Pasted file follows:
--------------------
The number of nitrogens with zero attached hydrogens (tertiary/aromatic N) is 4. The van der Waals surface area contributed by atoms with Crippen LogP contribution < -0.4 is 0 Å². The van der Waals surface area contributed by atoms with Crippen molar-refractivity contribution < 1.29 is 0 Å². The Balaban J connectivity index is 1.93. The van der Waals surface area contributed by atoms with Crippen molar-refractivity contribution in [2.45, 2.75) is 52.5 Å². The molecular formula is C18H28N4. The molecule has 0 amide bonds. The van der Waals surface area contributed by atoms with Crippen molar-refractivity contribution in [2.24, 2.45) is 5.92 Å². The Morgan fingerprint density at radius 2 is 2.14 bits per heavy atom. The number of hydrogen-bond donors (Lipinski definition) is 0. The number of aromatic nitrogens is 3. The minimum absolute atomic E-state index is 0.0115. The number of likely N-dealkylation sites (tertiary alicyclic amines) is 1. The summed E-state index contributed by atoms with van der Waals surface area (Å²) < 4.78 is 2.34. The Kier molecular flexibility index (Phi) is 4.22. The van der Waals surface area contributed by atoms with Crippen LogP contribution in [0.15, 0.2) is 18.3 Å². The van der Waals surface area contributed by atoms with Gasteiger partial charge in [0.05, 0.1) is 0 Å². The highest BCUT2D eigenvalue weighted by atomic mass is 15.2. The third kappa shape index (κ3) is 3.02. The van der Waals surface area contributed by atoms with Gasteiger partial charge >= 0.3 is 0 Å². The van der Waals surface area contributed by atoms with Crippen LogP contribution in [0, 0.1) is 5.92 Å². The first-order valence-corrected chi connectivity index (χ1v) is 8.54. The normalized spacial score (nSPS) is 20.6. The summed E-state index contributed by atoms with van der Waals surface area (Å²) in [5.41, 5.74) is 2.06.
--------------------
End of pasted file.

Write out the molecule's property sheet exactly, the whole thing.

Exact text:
The number of nitrogens with zero attached hydrogens (tertiary/aromatic N) is 4. The van der Waals surface area contributed by atoms with Crippen LogP contribution < -0.4 is 0 Å². The van der Waals surface area contributed by atoms with Crippen molar-refractivity contribution < 1.29 is 0 Å². The Balaban J connectivity index is 1.93. The van der Waals surface area contributed by atoms with Crippen molar-refractivity contribution in [2.45, 2.75) is 52.5 Å². The molecular formula is C18H28N4. The molecule has 0 amide bonds. The van der Waals surface area contributed by atoms with Crippen molar-refractivity contribution in [2.24, 2.45) is 5.92 Å². The Morgan fingerprint density at radius 2 is 2.14 bits per heavy atom. The number of hydrogen-bond donors (Lipinski definition) is 0. The number of aromatic nitrogens is 3. The minimum absolute atomic E-state index is 0.0115. The number of likely N-dealkylation sites (tertiary alicyclic amines) is 1. The summed E-state index contributed by atoms with van der Waals surface area (Å²) < 4.78 is 2.34. The Kier molecular flexibility index (Phi) is 4.22. The van der Waals surface area contributed by atoms with Crippen LogP contribution in [0.15, 0.2) is 18.3 Å². The van der Waals surface area contributed by atoms with Gasteiger partial charge in [0.05, 0.1) is 0 Å². The highest BCUT2D eigenvalue weighted by atomic mass is 15.2. The third kappa shape index (κ3) is 3.02. The van der Waals surface area contributed by atoms with Gasteiger partial charge >= 0.3 is 0 Å². The van der Waals surface area contributed by atoms with Crippen LogP contribution in [0, 0.1) is 5.92 Å². The first-order valence-corrected chi connectivity index (χ1v) is 8.54. The normalized spacial score (nSPS) is 20.6. The summed E-state index contributed by atoms with van der Waals surface area (Å²) in [5.41, 5.74) is 2.06.